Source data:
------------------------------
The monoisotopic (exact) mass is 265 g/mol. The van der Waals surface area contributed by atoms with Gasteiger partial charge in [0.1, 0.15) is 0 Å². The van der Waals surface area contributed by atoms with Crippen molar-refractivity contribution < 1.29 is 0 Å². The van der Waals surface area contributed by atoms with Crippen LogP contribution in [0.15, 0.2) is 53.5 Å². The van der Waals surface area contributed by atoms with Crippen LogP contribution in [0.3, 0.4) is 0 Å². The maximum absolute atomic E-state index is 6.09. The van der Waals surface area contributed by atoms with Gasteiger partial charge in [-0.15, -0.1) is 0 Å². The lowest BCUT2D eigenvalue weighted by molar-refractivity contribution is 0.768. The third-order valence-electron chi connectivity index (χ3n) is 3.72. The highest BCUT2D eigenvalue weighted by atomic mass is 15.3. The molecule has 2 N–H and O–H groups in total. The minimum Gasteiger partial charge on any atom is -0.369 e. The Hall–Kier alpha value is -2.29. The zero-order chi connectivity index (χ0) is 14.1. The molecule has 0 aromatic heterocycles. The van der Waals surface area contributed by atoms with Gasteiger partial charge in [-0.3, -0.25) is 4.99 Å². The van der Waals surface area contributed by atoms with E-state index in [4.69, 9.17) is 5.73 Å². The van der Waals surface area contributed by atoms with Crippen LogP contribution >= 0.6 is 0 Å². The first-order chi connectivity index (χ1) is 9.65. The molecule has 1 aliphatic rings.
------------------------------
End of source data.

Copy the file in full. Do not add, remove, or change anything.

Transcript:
The monoisotopic (exact) mass is 265 g/mol. The van der Waals surface area contributed by atoms with Gasteiger partial charge in [0.1, 0.15) is 0 Å². The van der Waals surface area contributed by atoms with Crippen molar-refractivity contribution < 1.29 is 0 Å². The van der Waals surface area contributed by atoms with Crippen LogP contribution in [0.15, 0.2) is 53.5 Å². The van der Waals surface area contributed by atoms with Crippen LogP contribution in [0.3, 0.4) is 0 Å². The maximum absolute atomic E-state index is 6.09. The van der Waals surface area contributed by atoms with Gasteiger partial charge in [-0.15, -0.1) is 0 Å². The lowest BCUT2D eigenvalue weighted by molar-refractivity contribution is 0.768. The third-order valence-electron chi connectivity index (χ3n) is 3.72. The highest BCUT2D eigenvalue weighted by atomic mass is 15.3. The molecule has 2 N–H and O–H groups in total. The minimum Gasteiger partial charge on any atom is -0.369 e. The Hall–Kier alpha value is -2.29. The zero-order chi connectivity index (χ0) is 14.1. The molecule has 0 aromatic heterocycles. The van der Waals surface area contributed by atoms with Gasteiger partial charge in [-0.3, -0.25) is 4.99 Å². The van der Waals surface area contributed by atoms with E-state index in [4.69, 9.17) is 5.73 Å². The van der Waals surface area contributed by atoms with Crippen LogP contribution >= 0.6 is 0 Å². The first-order chi connectivity index (χ1) is 9.65. The molecule has 1 aliphatic rings.